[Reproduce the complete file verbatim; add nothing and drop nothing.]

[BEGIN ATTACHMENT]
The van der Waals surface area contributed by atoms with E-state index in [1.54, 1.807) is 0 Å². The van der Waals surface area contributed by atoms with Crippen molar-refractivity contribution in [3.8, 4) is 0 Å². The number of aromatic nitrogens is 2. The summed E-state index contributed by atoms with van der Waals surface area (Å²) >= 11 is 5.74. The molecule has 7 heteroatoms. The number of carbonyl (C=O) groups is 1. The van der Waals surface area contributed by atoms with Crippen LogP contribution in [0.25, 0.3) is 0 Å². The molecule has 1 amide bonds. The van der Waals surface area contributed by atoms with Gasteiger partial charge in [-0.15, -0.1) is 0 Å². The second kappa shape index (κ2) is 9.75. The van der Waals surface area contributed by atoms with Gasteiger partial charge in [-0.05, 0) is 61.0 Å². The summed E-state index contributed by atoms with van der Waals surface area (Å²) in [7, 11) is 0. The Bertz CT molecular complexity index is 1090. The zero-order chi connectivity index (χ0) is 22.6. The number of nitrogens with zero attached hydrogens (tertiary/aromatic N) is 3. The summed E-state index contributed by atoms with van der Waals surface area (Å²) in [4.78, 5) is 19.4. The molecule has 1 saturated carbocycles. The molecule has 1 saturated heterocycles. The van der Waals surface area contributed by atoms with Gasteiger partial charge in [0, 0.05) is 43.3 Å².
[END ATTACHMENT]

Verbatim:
The van der Waals surface area contributed by atoms with E-state index in [1.54, 1.807) is 0 Å². The van der Waals surface area contributed by atoms with Crippen molar-refractivity contribution in [3.8, 4) is 0 Å². The number of aromatic nitrogens is 2. The summed E-state index contributed by atoms with van der Waals surface area (Å²) >= 11 is 5.74. The molecule has 7 heteroatoms. The number of carbonyl (C=O) groups is 1. The van der Waals surface area contributed by atoms with Crippen LogP contribution in [0.25, 0.3) is 0 Å². The molecule has 1 amide bonds. The van der Waals surface area contributed by atoms with Gasteiger partial charge in [-0.15, -0.1) is 0 Å². The second kappa shape index (κ2) is 9.75. The van der Waals surface area contributed by atoms with Gasteiger partial charge in [-0.05, 0) is 61.0 Å². The summed E-state index contributed by atoms with van der Waals surface area (Å²) in [7, 11) is 0. The Bertz CT molecular complexity index is 1090. The zero-order chi connectivity index (χ0) is 22.6. The number of nitrogens with zero attached hydrogens (tertiary/aromatic N) is 3. The summed E-state index contributed by atoms with van der Waals surface area (Å²) in [4.78, 5) is 19.4. The molecule has 1 saturated carbocycles. The molecule has 1 saturated heterocycles. The van der Waals surface area contributed by atoms with Gasteiger partial charge in [0, 0.05) is 43.3 Å².